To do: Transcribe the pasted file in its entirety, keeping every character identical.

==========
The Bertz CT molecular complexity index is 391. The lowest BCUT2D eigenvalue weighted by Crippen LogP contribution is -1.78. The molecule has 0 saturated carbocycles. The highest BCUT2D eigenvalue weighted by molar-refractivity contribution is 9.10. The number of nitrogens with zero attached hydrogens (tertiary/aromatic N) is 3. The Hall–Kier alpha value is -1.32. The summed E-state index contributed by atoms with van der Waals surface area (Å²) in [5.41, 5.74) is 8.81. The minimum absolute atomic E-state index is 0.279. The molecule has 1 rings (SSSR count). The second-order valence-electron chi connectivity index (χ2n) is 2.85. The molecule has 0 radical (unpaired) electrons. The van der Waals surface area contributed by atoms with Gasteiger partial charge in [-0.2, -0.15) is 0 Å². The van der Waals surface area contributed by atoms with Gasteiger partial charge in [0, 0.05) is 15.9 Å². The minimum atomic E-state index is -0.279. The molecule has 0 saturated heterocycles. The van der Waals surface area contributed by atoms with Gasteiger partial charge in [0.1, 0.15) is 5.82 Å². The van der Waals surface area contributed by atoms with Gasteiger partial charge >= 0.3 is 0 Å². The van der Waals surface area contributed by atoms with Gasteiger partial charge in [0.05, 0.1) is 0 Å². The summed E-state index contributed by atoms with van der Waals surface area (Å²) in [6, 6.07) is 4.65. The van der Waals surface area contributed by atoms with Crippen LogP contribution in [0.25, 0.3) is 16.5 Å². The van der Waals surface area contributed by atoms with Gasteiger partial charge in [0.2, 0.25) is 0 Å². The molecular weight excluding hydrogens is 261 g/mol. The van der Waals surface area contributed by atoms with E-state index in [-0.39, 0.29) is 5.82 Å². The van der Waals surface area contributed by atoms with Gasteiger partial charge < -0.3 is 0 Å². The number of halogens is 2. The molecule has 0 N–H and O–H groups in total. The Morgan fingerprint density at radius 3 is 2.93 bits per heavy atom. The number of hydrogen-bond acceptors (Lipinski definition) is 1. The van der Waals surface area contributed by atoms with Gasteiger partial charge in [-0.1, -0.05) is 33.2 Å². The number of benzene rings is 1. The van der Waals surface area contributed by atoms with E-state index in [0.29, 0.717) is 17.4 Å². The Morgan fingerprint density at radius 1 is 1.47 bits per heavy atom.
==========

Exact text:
The Bertz CT molecular complexity index is 391. The lowest BCUT2D eigenvalue weighted by Crippen LogP contribution is -1.78. The molecule has 0 saturated carbocycles. The highest BCUT2D eigenvalue weighted by molar-refractivity contribution is 9.10. The number of nitrogens with zero attached hydrogens (tertiary/aromatic N) is 3. The Hall–Kier alpha value is -1.32. The summed E-state index contributed by atoms with van der Waals surface area (Å²) in [5.41, 5.74) is 8.81. The minimum absolute atomic E-state index is 0.279. The molecule has 1 rings (SSSR count). The second-order valence-electron chi connectivity index (χ2n) is 2.85. The molecule has 0 radical (unpaired) electrons. The van der Waals surface area contributed by atoms with Gasteiger partial charge in [-0.2, -0.15) is 0 Å². The van der Waals surface area contributed by atoms with Gasteiger partial charge in [0, 0.05) is 15.9 Å². The minimum atomic E-state index is -0.279. The molecule has 0 saturated heterocycles. The van der Waals surface area contributed by atoms with Gasteiger partial charge in [0.1, 0.15) is 5.82 Å². The van der Waals surface area contributed by atoms with Gasteiger partial charge >= 0.3 is 0 Å². The van der Waals surface area contributed by atoms with Gasteiger partial charge in [0.05, 0.1) is 0 Å². The summed E-state index contributed by atoms with van der Waals surface area (Å²) in [6, 6.07) is 4.65. The van der Waals surface area contributed by atoms with Crippen LogP contribution in [0.25, 0.3) is 16.5 Å². The van der Waals surface area contributed by atoms with Gasteiger partial charge in [0.2, 0.25) is 0 Å². The molecular weight excluding hydrogens is 261 g/mol. The van der Waals surface area contributed by atoms with E-state index in [-0.39, 0.29) is 5.82 Å². The van der Waals surface area contributed by atoms with Gasteiger partial charge < -0.3 is 0 Å². The number of halogens is 2. The molecule has 0 N–H and O–H groups in total. The Morgan fingerprint density at radius 3 is 2.93 bits per heavy atom. The number of hydrogen-bond acceptors (Lipinski definition) is 1. The van der Waals surface area contributed by atoms with Gasteiger partial charge in [-0.1, -0.05) is 33.2 Å². The number of benzene rings is 1. The van der Waals surface area contributed by atoms with E-state index in [0.29, 0.717) is 17.4 Å². The Morgan fingerprint density at radius 1 is 1.47 bits per heavy atom.